John Key and David Cunliffe go head-to-head tonight for the first time on the campaign trail - and a new poll suggests both will be desperate to regain their footing with a strong performance.
The only parties to have emerged unscathed from a chaotic, turbulent start to the election campaign appear to be those who have stayed out of the fray, according to the 3 News-Reid Research poll.
National is down 2.5 points to 45 per cent, while Labour is also down, to 26.4 per cent.
NZ First leader Winston Peters is up, and back in his preferred position of kingmaker on 6.3 per cent, while the Conservatives are a whisker away from passing the 5 per cent threshold for seats in Parliament, at 4.6 per cent.
Support for both minor parties could swing wildly between now and the election, however, because they are polling at a level where small changes could make a big difference to their result.
But the poll thrusts National out of its comfort zone, with party strategists acknowledging that once its support slips below 46 per cent it could lose the election.
Key will be hoping to turn that around with a strong performance on tonight's televised TVNZ leaders' debate. Cunliffe, meanwhile, needs to give a strong performance to make up for a lacklustre campaign so far.
Key had a horror start to the campaign, after a book alleged National Party dirty politics, drawing on thousands of emails hacked from Right-wing blogger Cameron Slater.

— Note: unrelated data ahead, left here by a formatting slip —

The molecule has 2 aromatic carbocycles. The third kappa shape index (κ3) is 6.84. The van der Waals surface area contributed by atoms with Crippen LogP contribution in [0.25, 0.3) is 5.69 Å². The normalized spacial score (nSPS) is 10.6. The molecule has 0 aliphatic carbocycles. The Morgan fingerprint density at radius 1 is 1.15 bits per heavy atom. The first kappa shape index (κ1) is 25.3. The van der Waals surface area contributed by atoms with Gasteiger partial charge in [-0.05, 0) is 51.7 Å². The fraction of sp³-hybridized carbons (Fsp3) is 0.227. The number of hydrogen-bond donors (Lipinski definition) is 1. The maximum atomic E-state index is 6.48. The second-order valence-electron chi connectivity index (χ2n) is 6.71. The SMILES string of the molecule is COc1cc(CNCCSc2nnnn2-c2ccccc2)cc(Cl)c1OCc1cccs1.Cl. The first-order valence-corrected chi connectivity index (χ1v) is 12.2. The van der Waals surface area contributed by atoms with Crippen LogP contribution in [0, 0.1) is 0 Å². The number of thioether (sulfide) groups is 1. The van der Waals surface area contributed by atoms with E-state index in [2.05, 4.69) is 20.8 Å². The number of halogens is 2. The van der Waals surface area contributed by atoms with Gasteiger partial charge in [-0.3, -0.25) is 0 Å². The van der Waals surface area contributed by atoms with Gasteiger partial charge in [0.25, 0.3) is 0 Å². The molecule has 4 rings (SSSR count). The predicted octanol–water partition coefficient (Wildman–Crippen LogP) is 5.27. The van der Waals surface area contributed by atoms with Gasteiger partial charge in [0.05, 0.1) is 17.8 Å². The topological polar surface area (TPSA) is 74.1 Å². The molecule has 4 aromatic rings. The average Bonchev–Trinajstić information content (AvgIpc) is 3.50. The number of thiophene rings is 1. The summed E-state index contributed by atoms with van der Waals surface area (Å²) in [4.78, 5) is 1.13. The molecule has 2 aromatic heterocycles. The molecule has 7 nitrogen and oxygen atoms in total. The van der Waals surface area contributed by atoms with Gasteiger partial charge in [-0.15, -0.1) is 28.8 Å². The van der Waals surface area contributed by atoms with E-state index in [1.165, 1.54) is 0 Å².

But Labour also appears to have suffered, suggesting voters are punishing both parties for the focus on dirty politics and personalities.
Labour may also be suffering from being invisible at the start of the campaign, due to all the focus on Key.
Key said yesterday he hoped the poll would galvanise his supporters: "If there's any National supporter that was thinking about the fact they might be able to stay home on election day and leave it up to everybody else, maybe this poll will give them a wake-up call."
The campaign has returned to an even keel since the weekend, when National attempted to draw a line under the dirty politics saga with a rally in front of 2500 cheering supporters.
But questions about National's links to Slater continue, including his relationship with Justice Minister Judith Collins, who fed him information.
The 3 News poll shows voters overwhelmingly believe Collins should go, but Key continued to stand by her yesterday.
The next head-to-head contest between the two leaders is Tuesday, when Key and Cunliffe square off for the Christchurch Press leaders' debate.
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